After Pig Roast, as we waited for final building approval from the Park, University of Alabama, and the represented Native American tribes, we jumped head first into detailing and learning the ins and outs of Enercalc, a structural engineering software, to go over with our consultant Joe Farrugia.
As we continued to study and make decisions on the aesthetics of the visible structure, we were also able to check and balance the structural requirements based off of the loads we recieved from Enercalc. These loads factored in the weight of structure, environmental factors (rain, wind, a small snow load, etc.), and structural qualities of Southern Pine lumber, our building material.
We built 1:1 mockups of possible footing details, looking at multiple factors such as column profile, distance from the bottom of the wood to ground, steel profile, steel width, bolt placement, and screw type and distribution. We spray painted plywood to represent the actual steel which will be galvanized (this actually tricked quite a few classmates that swore it was steel when they first saw them).
Once approval came in, we kicked July off with the craziest batter board set-up we’ve seen in our short careers. We laid out the roof outline first to ensure that we located the pavilion perfectly within the site. However, since our structure is all on a diagonal we pulled a skewed rectangle based off of the first truss line to locate all of the column footings accurately. After 3 days of fighting with the site’s hard dirt and building “extra” reinforced batter boards, we were successfully able to mark out all concrete foundations and have them dug with rebar placed ready for the pour the following week.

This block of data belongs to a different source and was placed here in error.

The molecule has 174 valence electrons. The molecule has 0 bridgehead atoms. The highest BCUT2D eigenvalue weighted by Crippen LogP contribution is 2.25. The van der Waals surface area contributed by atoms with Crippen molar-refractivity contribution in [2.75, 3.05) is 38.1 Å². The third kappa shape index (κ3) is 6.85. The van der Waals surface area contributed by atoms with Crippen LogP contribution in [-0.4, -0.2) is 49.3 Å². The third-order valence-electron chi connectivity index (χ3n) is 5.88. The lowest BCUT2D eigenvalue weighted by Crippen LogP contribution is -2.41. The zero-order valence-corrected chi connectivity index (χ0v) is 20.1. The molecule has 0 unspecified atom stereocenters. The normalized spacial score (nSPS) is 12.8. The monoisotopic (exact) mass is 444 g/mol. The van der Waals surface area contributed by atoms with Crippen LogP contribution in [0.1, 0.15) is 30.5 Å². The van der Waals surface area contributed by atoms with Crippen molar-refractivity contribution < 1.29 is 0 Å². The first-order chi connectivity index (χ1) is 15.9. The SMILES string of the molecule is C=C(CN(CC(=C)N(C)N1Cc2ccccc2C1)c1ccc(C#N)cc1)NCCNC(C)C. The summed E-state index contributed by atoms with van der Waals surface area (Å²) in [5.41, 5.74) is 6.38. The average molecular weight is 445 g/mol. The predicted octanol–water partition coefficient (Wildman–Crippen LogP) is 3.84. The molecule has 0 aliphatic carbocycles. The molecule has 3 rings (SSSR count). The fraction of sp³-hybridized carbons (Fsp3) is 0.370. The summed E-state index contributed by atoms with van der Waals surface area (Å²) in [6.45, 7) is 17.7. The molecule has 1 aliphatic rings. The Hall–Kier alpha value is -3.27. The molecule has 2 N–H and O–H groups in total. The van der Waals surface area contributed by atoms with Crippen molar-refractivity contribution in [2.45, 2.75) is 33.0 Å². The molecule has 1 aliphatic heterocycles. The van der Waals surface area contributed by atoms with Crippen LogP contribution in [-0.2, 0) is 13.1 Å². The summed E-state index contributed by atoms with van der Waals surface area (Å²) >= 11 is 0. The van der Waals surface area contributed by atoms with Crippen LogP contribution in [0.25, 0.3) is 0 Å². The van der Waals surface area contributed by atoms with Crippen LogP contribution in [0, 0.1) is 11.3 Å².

And within a week, we had our concrete footings!!
Concurrently, we ran the numbers on the structure and accurately spec’d each connection for the columns and trusses (we’re waiting for our structural engineering degrees, any day now). Once everything was 100% Joe-approved, we presented to Jim Turnipseed of Turnipseed International Steel who graciously provided all of our threaded rod, washers, nuts, and splice plates!
And viola, three weeks later and we have 5 beautiful trusses and 12 columns built and ready to be moved to site (column pictures to come)! Somewhere during that time we also squeezed in design work progressing the paving under the pavilion and we got our steel feet back from Turnipseed International and Super Metal Works here in Newbern.